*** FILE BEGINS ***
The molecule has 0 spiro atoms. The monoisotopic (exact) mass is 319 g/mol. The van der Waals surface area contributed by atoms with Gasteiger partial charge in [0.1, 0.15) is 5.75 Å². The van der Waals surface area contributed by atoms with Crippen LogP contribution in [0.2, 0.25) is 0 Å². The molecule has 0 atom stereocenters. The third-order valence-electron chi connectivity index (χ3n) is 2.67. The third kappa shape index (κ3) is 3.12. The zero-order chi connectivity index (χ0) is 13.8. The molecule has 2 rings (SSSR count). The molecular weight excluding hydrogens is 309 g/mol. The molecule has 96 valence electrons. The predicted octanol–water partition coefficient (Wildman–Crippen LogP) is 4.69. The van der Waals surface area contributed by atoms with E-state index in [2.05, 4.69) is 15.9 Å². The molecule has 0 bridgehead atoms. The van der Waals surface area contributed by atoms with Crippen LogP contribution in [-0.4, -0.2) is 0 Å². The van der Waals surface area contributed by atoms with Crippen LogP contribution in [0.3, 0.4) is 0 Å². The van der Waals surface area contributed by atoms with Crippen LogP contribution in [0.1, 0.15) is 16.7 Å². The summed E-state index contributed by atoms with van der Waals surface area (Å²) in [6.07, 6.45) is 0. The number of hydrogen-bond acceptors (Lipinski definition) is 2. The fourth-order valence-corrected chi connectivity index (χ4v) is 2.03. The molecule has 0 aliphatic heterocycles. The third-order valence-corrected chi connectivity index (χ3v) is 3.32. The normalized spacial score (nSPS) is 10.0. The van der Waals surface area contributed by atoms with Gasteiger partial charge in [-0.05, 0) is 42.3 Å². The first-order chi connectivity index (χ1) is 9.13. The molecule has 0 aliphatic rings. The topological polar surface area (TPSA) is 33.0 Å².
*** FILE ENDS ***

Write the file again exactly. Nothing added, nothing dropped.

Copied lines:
The molecule has 0 spiro atoms. The monoisotopic (exact) mass is 319 g/mol. The van der Waals surface area contributed by atoms with Gasteiger partial charge in [0.1, 0.15) is 5.75 Å². The van der Waals surface area contributed by atoms with Crippen LogP contribution in [0.2, 0.25) is 0 Å². The molecule has 0 atom stereocenters. The third-order valence-electron chi connectivity index (χ3n) is 2.67. The third kappa shape index (κ3) is 3.12. The zero-order chi connectivity index (χ0) is 13.8. The molecule has 2 rings (SSSR count). The molecular weight excluding hydrogens is 309 g/mol. The molecule has 96 valence electrons. The predicted octanol–water partition coefficient (Wildman–Crippen LogP) is 4.69. The van der Waals surface area contributed by atoms with E-state index in [2.05, 4.69) is 15.9 Å². The molecule has 0 bridgehead atoms. The van der Waals surface area contributed by atoms with Crippen LogP contribution in [-0.4, -0.2) is 0 Å². The van der Waals surface area contributed by atoms with Crippen LogP contribution in [0.3, 0.4) is 0 Å². The van der Waals surface area contributed by atoms with Crippen LogP contribution in [0.1, 0.15) is 16.7 Å². The summed E-state index contributed by atoms with van der Waals surface area (Å²) in [6.07, 6.45) is 0. The number of hydrogen-bond acceptors (Lipinski definition) is 2. The fourth-order valence-corrected chi connectivity index (χ4v) is 2.03. The molecule has 0 aliphatic heterocycles. The third-order valence-corrected chi connectivity index (χ3v) is 3.32. The normalized spacial score (nSPS) is 10.0. The van der Waals surface area contributed by atoms with Gasteiger partial charge in [-0.05, 0) is 42.3 Å². The first-order chi connectivity index (χ1) is 9.13. The molecule has 0 aliphatic rings. The topological polar surface area (TPSA) is 33.0 Å².